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This Grilled Mushroom Recipe Uses a Tiny Bit of Meat and Makes It Count

This Grilled Mushroom Recipe Uses a Tiny Bit of Meat And Makes It Count

MEAT CUTE This recipe for grilled maitake mushrooms includes a delicious vinaigrette made with bits of smoky, spicy soppressata.



Photo:

JENNY HUANG FOR THE WALL STREET JOURNAL, FOOD STYLING BY SEAN DOOLEY, PROP STYLING BY CATHERINE PEARSON

THE CHEF: MELISSA RODRIGUEZ



Illustration:

Michael Hoeweler

Her Restaurants: Mel’s, in New York City; Al Coro and Discolo, both soon to open, also in Manhattan

What She’s Known For: Italian cooking with finesse. Technical command in the service of inviting flavor combinations.

YOU COULD THINK OF this dish as stuffed-mushroom adjacent, but it’s leaner, brighter and works as a meal (along with a salad, perhaps). In her second Slow Food Fast recipe, Melissa Rodriguez grills big, frilly maitakes and dresses them with the classic Italian-style stuffed-mushroom elements—bread, onions, garlic, herbs—plus a few surprises.

While any large mushroom will work here, Ms. Rodriguez likes the way maitakes turn tender and meaty within as the edges crisp. They take well to her sharp vinaigrette made with rendered bits of soppressata. Spoon it on as soon as the mushrooms come off the grill and they’ll drink it up. Olive-oil-fried croutons lend texture, and marjoram provides a fresh, aromatic note.

“I’d say the number one mistake cooks make is undercooking the mushroom,” said Ms. Rodriguez. “These should move around on the grill so they get really high and then moderate heat.”

This recipe provides a nice snapshot of the cooking the chef is doing at her new restaurant Mel’s: classic Italian flavors delivered in unexpected ways. It also reflects the way Ms. Rodriguez cooks at home. “I eat a lot of vegetables accented with a bit of meat,” she said. “The soppressata brings a ton of flavor.”

—Kitty Greenwald is a chef, food writer and the co-author of ‘Slow Fires’ (Clarkson Potter)

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While any large mushroom will work here, chef Melissa Rodriguez likes the way maitakes turn tender and meaty within as the edges crisp. They take well to her sharp vinaigrette made with rendered bits of soppressata.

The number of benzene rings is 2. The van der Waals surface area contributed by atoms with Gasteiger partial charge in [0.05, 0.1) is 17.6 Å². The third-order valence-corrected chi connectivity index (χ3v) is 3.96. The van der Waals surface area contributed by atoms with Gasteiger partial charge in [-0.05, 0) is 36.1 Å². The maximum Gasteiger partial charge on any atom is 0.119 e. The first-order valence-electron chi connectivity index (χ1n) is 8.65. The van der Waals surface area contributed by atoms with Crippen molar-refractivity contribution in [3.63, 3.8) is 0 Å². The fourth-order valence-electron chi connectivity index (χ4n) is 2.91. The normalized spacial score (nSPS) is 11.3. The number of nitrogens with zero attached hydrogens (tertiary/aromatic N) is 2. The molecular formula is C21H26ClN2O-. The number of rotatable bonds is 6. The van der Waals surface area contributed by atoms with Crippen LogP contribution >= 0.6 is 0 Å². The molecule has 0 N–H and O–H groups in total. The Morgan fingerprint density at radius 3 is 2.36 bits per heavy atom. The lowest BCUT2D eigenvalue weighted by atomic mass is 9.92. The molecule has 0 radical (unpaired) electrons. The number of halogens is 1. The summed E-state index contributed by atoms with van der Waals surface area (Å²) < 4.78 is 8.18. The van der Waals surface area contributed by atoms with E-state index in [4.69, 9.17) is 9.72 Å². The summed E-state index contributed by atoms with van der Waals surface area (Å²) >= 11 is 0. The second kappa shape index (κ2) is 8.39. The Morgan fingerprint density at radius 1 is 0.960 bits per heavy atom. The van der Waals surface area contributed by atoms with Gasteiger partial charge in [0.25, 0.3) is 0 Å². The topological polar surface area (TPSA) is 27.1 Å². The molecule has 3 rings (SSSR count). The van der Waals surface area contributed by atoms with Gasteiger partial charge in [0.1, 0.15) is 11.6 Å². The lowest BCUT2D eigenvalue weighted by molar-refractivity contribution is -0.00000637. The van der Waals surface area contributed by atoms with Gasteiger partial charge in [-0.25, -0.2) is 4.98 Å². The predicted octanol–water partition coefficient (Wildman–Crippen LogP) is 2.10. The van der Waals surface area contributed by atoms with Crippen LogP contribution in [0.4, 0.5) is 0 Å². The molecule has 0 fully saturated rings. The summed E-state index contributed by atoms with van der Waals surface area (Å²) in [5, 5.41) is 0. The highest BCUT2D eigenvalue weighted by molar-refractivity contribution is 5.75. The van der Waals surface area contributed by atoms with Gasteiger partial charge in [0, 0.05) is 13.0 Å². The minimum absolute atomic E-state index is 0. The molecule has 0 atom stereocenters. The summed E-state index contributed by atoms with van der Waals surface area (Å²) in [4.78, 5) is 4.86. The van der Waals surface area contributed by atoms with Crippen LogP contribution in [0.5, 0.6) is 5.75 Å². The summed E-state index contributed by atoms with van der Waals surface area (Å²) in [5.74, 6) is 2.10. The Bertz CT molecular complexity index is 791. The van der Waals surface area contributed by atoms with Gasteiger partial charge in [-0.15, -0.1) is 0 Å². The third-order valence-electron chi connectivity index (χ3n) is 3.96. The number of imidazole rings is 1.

JENNY HUANG FOR THE WALL STREET JOURNAL, FOOD STYLING BY SEAN DOOLEY, PROP STYLING BY CATHERINE PEARSON

Ingredients

  • 2½ pounds maitake mushrooms
  • 7 tablespoons olive oil
  • Kosher salt and freshly ground black pepper
  • 1 small shallot, minced
  • ¼ cup diced soppressata
  • 1 tablespoon Sherry vinegar
  • 2 cloves garlic, minced
  • 1 cup coarsely torn croutons from sourdough or other rustic bread
  • 2 tablespoons fresh marjoram leaves

Directions

  1. Preheat a grill to high heat. Toss mushrooms in 2 tablespoons olive oil and season with salt. Grill mushrooms over medium-high heat until browned and very crisp on all sides, about 5 minutes. Move mushrooms to medium heat and continue cooking until centers are tender and warm, about 10 minutes more.
  2. Make the dressing: In a medium sauté pan over medium heat, sauté shallots with 2 tablespoons olive oil until translucent, about 3 minutes. Add soppressata and cook until it browns at edges and renders its fat, 2-3 minutes. Turn off heat and stir in vinegar to deglaze pan, scraping up all browned bits. Season with salt and pepper to taste.
  3. Make the croutons: In a second sauté pan over medium heat, sweat chopped garlic in 3 tablespoons olive oil for 1 minute. Add croutons and cook until golden brown on all sides, 3-5 minutes. Season with salt and add marjoram. Toss to combine and remove pan from heat. Transfer herbed croutons to a paper towel.
  4. To serve, arrange mushrooms on 4 plates and spoon warm dressing over top. Scatter herbed croutons over top and serve immediately, with a radicchio or other leafy salad on the side.

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